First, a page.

external usenet poster
 
Posts: 1,165
Default WiFi Indulgence

In article ,
says...

WiFi Indulgence

I have switched Internet providers to Spectrum.
They provided a modem (with phone support) and a separate wifi router
(at my request two boxes, no extra charge to do so but $5/mo for the
wifi router. Acceptable to me.). Tests out at 100Mb/sec. But their
wifi router is not all that fast internally and signal strength is just
barely adequate in my front room. So ...

I have a cat5 wire running from this WiFi Router located in the back
room to the front room. There I have a switch to allow connections to
the TV and other devices. I only want to use the wifi on devices that
are not close to or able to use a wired connection.

Before all of this I purchased an access point and also a supposed high
power internally fast wifi router. Both on hand in the box unopened.

The access point is not the same brand as the Spectrum WiFi router if
that matters.

Now the questions:
If I connect the access point to the cat5 in the front room can I use it
? What do I need to do to set it up ? Will it have the same SSID ?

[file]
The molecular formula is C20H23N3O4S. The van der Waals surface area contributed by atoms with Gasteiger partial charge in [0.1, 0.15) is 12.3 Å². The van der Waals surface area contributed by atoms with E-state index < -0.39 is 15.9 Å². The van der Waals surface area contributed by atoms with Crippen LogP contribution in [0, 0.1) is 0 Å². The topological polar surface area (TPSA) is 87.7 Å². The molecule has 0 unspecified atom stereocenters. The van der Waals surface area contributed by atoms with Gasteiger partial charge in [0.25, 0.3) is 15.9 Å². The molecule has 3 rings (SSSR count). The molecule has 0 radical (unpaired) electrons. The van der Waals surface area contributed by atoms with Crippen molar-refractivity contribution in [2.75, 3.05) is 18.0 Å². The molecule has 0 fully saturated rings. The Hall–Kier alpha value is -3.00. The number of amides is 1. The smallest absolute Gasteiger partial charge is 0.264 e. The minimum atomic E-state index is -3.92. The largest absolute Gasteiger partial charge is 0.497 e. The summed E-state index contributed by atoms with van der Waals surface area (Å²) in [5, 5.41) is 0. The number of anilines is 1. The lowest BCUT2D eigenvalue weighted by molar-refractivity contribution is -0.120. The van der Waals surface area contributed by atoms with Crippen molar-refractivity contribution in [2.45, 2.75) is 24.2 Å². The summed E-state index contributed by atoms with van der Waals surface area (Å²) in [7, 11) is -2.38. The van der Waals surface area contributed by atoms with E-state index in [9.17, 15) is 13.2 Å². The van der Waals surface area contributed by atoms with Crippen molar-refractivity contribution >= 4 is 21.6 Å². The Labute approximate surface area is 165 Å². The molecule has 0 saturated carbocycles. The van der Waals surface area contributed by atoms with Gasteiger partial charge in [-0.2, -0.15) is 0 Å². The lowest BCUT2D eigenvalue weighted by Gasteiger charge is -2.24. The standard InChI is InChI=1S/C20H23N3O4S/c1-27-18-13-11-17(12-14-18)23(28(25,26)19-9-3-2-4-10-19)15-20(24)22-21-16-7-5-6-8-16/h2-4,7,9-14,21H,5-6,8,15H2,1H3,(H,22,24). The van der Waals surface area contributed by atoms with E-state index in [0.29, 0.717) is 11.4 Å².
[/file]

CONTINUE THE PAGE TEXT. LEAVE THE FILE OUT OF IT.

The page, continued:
OR

If I connect the fast wifi router to the cat5 in the front room can I
use it ? What way would I set this up ?

To set it up I need to isolate it from my LAN and plug directly into a
laptop to adjust the SSID etc, correct ?

The following I really do not know how to do I am just repeating the
high level stuff I heard about. So I may be back for more detailed
instructions.

a) plug it in and use the SSID and password as exists in the fast wifi
router. i.e. use a different SSID that the Spectrum setup.

b) redo whatever needs redoing in the fast wifi router and the spectrum
wifi router to get the same SSID and password ?
What do I need to do ? Block certain IPs on the Spectrum and block the
Spectrum used IPs on the fast router ? What else ?

Really I am asking what is the best solution to get wifi in the front
room that is a strong signal ? I have three wifi security cameras there
that I want active.

Thank you in advance.